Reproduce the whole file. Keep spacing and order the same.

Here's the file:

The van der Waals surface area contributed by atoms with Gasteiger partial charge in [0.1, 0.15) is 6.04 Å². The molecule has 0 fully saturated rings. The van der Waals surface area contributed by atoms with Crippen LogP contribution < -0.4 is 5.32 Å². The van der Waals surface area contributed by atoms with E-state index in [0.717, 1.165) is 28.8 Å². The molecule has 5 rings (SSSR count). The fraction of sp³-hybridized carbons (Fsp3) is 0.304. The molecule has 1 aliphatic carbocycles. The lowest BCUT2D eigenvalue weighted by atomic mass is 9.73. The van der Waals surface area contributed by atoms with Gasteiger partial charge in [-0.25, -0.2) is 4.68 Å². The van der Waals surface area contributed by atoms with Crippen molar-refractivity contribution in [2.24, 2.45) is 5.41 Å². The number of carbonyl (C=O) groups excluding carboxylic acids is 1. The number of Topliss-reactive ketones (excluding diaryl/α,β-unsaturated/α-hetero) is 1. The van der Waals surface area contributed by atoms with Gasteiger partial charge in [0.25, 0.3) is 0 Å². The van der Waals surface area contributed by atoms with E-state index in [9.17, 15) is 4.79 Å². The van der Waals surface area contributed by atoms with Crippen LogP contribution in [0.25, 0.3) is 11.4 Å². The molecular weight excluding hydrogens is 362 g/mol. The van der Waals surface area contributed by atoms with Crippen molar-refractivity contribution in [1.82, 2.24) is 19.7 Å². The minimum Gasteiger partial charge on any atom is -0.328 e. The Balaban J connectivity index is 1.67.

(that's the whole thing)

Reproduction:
The van der Waals surface area contributed by atoms with Gasteiger partial charge in [0.1, 0.15) is 6.04 Å². The molecule has 0 fully saturated rings. The van der Waals surface area contributed by atoms with Crippen LogP contribution < -0.4 is 5.32 Å². The van der Waals surface area contributed by atoms with E-state index in [0.717, 1.165) is 28.8 Å². The molecule has 5 rings (SSSR count). The fraction of sp³-hybridized carbons (Fsp3) is 0.304. The molecule has 1 aliphatic carbocycles. The lowest BCUT2D eigenvalue weighted by atomic mass is 9.73. The van der Waals surface area contributed by atoms with Gasteiger partial charge in [-0.25, -0.2) is 4.68 Å². The van der Waals surface area contributed by atoms with Crippen molar-refractivity contribution in [2.24, 2.45) is 5.41 Å². The number of carbonyl (C=O) groups excluding carboxylic acids is 1. The number of Topliss-reactive ketones (excluding diaryl/α,β-unsaturated/α-hetero) is 1. The van der Waals surface area contributed by atoms with Gasteiger partial charge in [0.25, 0.3) is 0 Å². The van der Waals surface area contributed by atoms with E-state index in [9.17, 15) is 4.79 Å². The van der Waals surface area contributed by atoms with Crippen LogP contribution in [0.25, 0.3) is 11.4 Å². The molecular weight excluding hydrogens is 362 g/mol. The van der Waals surface area contributed by atoms with Crippen molar-refractivity contribution in [1.82, 2.24) is 19.7 Å². The minimum Gasteiger partial charge on any atom is -0.328 e. The Balaban J connectivity index is 1.67.